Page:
There’s nothing quite like playing your hometown, which is something that tonight’s main support, Glass City Vice, know all too well as they take to stage to a few friendly whoops from onlookers.
Their melody-driven alt rock goes down well with the fast-growing crowd, and they have some killer harmonies to boot (and if there’s one thing a Dry The River crowd like, it’s vocal harmonies). As the set continues, they really get into their stride, showing off a rockier side that offers up some stellar riffs and a strong rhythm section that has heads bobbing all around us.
A more heartfelt track featured beautiful guitar lines and a euphoric chorus of “I will meet you there,” which built up into a climactic finish. At this point the four piece were a flurry of high energy and had an increased confidence that it would have been nice to see from the beginning.
72nd Street is the b-side to their new single Landslide. We actually preferred it to the single itself, with lovely harmonies acting as a backdrop and an atmospheric finish. Landslide shows off their upbeat, poppier side, and whilst it’s catchy and certainly radio-friendly, we prefer it when the Brighton boys show a little more depth in their musical style.
Their closer was a little darker, with plenty of attitude and which provided an opportunity for them to totally rock out towards the end, much to the delight of the crowd. A promising finish, and it certainly leaves us wanting to check out their stuff upon our return home.
Tonight’s stars however, are the incomparable Dry The River. Their ethereal harmonies are stunning and their pure musical prowess trumps any amount of showmanship they could offer as they stand relatively static throughout the set. The only exception is bass player Scott, who looks and acts like a rockstar with his long hair and power stances on the drum riser which we love to watch. It’s Scott that does the talking, thanking us all for coming out a few songs into the set, to which a crowd member responds “thank you Jesus” (admittedly, he does look a lot like Jesus would if he had tattoos and played bass).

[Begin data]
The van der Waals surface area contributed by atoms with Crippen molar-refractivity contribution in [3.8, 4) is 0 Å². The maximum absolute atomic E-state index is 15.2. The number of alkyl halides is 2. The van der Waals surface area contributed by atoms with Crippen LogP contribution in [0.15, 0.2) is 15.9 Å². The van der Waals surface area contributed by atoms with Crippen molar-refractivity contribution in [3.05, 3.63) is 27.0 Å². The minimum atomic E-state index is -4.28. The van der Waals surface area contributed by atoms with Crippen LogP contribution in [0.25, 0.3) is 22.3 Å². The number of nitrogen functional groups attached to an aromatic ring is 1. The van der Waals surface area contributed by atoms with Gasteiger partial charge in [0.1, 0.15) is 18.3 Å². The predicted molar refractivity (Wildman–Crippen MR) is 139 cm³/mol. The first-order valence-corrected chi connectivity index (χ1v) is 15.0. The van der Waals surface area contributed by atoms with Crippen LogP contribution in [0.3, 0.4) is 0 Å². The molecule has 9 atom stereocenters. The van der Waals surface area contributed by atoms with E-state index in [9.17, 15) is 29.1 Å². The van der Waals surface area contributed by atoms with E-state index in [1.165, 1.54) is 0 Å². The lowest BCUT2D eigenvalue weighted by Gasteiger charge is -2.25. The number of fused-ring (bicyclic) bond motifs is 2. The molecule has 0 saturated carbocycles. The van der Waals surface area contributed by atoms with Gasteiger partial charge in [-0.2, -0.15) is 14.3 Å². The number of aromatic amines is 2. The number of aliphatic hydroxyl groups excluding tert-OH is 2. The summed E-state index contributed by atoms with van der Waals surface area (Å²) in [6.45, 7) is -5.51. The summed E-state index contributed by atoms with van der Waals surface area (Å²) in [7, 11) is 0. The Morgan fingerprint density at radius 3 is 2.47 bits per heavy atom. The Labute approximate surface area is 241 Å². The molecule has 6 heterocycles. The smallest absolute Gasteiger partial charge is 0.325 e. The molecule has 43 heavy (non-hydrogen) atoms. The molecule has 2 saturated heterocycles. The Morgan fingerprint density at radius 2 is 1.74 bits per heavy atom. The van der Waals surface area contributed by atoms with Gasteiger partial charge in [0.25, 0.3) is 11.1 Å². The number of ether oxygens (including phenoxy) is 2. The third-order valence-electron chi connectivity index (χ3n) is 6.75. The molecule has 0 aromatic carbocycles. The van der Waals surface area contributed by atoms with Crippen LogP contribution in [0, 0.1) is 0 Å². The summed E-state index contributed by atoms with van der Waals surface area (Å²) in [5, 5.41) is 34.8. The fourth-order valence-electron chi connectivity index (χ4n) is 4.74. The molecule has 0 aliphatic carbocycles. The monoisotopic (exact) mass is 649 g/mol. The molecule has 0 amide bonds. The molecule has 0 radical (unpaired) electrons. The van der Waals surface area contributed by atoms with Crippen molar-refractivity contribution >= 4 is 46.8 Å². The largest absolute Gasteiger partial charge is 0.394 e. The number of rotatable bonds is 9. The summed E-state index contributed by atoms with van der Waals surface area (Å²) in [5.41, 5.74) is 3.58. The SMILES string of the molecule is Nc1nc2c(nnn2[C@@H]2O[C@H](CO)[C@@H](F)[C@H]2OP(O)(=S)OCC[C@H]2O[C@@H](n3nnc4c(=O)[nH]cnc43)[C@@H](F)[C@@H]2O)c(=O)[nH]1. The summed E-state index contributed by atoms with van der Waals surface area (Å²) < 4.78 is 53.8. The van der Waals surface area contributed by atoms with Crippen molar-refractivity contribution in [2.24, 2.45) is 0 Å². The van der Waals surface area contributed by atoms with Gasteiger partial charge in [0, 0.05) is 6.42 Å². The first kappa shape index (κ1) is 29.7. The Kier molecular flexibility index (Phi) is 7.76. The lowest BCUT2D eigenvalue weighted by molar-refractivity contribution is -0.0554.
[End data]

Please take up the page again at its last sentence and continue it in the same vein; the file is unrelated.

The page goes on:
Opener Alarms in the Heart, the title track from their latest album, kicks off the set with their trademark folk-infused rock. The Stratford quartet play a healthy mixture of songs off both of their albums, but it’s probably the older songs off debut album Shallow Bed that go down the best. These include songs such as New Ceremony, which they played early on, Family, and the epic Lion’s Den, a song that has even more raw power in a live setting. Introverted singer Peter gives his all to the lofty heights of his soothing vocal. His voice is unique in that it envokes a therapeutic response, but is also highly emotive. Bible Belt sees everybody in the room enthralled by harmonies that trump those on the recorded version. “We’ve been playing this every day for the past five years,” joked Scott. Well boys, it’s paid off.
Newer track Vessel offers something different again, as the keyboardist took up a violin and guitarist Matthew takes a bow to his guitar (yes, really). To finish the main part of the set they perform a mesmerizing No Rest, before an encore that takes two older songs and brings them back to life.
It’s not often that a band sound better live than they do on record, but Dry The River undoubtedly thrive in a live setting and create an atmosphere of high octane emotions that can only come from being there in the flesh. If you’re a fan (or even if you’re not as it’s sure to convert you), we suggest you get down to one of their live shows ASAP.
By Alice Hudson